Service Communautaire d'Information sur la Recherche et le Développement - CORDIS

Validation of the added interest in associating tactile motors and haptic devices

The MUVII project has achieved something very new in its haptic feedback system development. It has combined force feedback with tactile feedback. All of today's force feedback systems are based on the premise of a single feedback vector (directional) force. For enhanced virtual reality the MUVII haptic system added "surface detail" information, such as the "angle" or contour of the touched point which the user's finger experiences in the real world are also made available through the active surface of the tactile motor.

The Immersion company has attempted to simulate the sensation of "touch" in their haptic glove by providing an impulse to the finger nail when the finger tip pulp comes into contact with the virtual object. MUVII not only provides this information directly to the fingertip pulp, but also the angular contact and even texture information.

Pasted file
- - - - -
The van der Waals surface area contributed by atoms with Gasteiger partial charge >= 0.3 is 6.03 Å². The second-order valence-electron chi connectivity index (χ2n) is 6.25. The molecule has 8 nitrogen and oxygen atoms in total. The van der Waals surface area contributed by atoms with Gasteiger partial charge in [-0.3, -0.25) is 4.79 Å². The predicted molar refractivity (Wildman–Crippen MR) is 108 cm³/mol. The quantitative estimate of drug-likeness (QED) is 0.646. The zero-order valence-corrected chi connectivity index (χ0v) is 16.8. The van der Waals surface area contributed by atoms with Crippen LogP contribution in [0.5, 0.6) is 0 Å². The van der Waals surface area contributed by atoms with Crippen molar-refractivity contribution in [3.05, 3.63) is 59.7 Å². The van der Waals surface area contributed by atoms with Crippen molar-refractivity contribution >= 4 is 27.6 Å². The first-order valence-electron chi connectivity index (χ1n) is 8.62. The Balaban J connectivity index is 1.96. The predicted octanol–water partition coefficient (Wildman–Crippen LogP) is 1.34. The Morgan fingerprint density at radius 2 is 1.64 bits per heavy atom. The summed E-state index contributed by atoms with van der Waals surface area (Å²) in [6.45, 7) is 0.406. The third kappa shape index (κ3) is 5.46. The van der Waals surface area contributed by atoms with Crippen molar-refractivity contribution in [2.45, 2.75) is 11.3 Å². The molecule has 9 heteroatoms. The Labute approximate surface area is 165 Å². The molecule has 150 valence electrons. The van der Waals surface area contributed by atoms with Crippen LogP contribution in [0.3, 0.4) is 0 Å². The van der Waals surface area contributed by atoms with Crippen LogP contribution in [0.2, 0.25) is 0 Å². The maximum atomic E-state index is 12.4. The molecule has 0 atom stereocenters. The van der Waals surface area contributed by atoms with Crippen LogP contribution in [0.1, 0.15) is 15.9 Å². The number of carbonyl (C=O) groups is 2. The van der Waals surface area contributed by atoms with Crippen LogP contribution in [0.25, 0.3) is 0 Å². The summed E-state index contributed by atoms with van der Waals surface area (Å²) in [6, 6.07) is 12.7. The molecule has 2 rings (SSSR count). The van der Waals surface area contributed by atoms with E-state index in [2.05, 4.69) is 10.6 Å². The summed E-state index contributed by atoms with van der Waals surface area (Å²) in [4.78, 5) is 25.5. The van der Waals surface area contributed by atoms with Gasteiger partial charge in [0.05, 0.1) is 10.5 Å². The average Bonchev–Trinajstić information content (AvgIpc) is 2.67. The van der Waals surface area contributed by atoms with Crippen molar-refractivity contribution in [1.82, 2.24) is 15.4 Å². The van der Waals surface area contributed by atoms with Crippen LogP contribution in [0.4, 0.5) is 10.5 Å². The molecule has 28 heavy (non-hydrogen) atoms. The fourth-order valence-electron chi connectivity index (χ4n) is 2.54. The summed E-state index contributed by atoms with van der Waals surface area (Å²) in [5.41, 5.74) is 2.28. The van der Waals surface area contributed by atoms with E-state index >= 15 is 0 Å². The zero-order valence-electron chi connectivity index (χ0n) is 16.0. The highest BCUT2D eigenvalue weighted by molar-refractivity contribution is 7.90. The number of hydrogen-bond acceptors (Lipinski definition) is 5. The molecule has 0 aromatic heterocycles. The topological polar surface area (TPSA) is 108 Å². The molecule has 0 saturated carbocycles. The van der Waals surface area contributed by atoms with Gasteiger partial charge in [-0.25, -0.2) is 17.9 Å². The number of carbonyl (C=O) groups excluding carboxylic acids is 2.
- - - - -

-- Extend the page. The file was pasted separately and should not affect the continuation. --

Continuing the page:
The MUVII system was first demonstrated to the general public at Laval Technopole in May 2004. Please refer to the written user response reports "IKD and ITD comments_LV04.doc" where many users specifically commented on the new tactile sensations when touching objects, and specifically when feeling the rotating gears.

To the best of knowledge all of today's force feedback systems are based on a starting or datum point. In other words, all these systems work on the assumption based on object and surface coordinates are measured from a single fixed datum point.

What is new in the ITD system is that you can move your arm around in a large 3D room and when your hand intersects with an object it is a relative calculation and it is just the wrist which feels the obstruction, your arm is still "floating".

Another way to view this is the way we use the computer mouse, which also is a relative device. Then think of a mouse programmed as a datum device such that the mouse pad exactly represents the screen area, and the position of the mouse on the mouse pad corresponds directly to the position of the cursor on the screen. That is the way most/all force feedback devices are programmed.

Reported by

Laval Mayenne Technopole
6, rue Léonard de Vinci - BP 0102
53001 LAVAL Cedex